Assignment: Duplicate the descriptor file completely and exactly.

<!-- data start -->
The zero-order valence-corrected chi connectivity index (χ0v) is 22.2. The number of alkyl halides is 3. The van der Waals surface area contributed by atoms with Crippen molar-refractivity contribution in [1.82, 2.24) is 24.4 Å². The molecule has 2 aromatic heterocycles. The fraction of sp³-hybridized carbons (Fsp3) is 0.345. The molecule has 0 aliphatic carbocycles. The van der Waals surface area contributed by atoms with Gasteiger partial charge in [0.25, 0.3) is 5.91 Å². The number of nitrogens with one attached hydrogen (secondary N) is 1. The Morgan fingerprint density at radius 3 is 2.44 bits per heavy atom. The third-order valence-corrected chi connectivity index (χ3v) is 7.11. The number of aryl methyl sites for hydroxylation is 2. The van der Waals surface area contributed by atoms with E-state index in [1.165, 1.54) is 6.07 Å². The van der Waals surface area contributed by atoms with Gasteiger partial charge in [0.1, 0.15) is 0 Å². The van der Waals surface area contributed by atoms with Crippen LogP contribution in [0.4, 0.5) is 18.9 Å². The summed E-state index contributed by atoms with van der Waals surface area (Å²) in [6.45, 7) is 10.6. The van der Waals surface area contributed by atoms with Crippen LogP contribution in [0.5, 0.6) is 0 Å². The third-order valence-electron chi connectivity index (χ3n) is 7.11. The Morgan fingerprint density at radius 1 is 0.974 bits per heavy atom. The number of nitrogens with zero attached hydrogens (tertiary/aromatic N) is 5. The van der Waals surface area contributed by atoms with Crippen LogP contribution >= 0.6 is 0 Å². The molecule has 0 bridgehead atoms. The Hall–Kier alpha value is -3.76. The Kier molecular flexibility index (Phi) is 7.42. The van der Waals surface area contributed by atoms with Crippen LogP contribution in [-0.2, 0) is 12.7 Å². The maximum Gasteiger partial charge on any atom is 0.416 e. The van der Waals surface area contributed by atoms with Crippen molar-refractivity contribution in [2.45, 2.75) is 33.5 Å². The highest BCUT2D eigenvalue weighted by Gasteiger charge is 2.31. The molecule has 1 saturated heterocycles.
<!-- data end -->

The zero-order valence-corrected chi connectivity index (χ0v) is 22.2. The number of alkyl halides is 3. The van der Waals surface area contributed by atoms with Crippen molar-refractivity contribution in [1.82, 2.24) is 24.4 Å². The molecule has 2 aromatic heterocycles. The fraction of sp³-hybridized carbons (Fsp3) is 0.345. The molecule has 0 aliphatic carbocycles. The van der Waals surface area contributed by atoms with Gasteiger partial charge in [0.25, 0.3) is 5.91 Å². The number of nitrogens with one attached hydrogen (secondary N) is 1. The Morgan fingerprint density at radius 3 is 2.44 bits per heavy atom. The third-order valence-corrected chi connectivity index (χ3v) is 7.11. The number of aryl methyl sites for hydroxylation is 2. The van der Waals surface area contributed by atoms with E-state index in [1.165, 1.54) is 6.07 Å². The van der Waals surface area contributed by atoms with Gasteiger partial charge in [0.1, 0.15) is 0 Å². The van der Waals surface area contributed by atoms with Crippen LogP contribution in [0.4, 0.5) is 18.9 Å². The summed E-state index contributed by atoms with van der Waals surface area (Å²) in [6.45, 7) is 10.6. The van der Waals surface area contributed by atoms with Crippen LogP contribution in [0.5, 0.6) is 0 Å². The third-order valence-electron chi connectivity index (χ3n) is 7.11. The Morgan fingerprint density at radius 1 is 0.974 bits per heavy atom. The number of nitrogens with zero attached hydrogens (tertiary/aromatic N) is 5. The van der Waals surface area contributed by atoms with Crippen LogP contribution >= 0.6 is 0 Å². The molecule has 0 bridgehead atoms. The Hall–Kier alpha value is -3.76. The Kier molecular flexibility index (Phi) is 7.42. The van der Waals surface area contributed by atoms with Crippen LogP contribution in [-0.2, 0) is 12.7 Å². The maximum Gasteiger partial charge on any atom is 0.416 e. The van der Waals surface area contributed by atoms with Crippen molar-refractivity contribution in [2.45, 2.75) is 33.5 Å². The highest BCUT2D eigenvalue weighted by Gasteiger charge is 2.31. The molecule has 1 saturated heterocycles.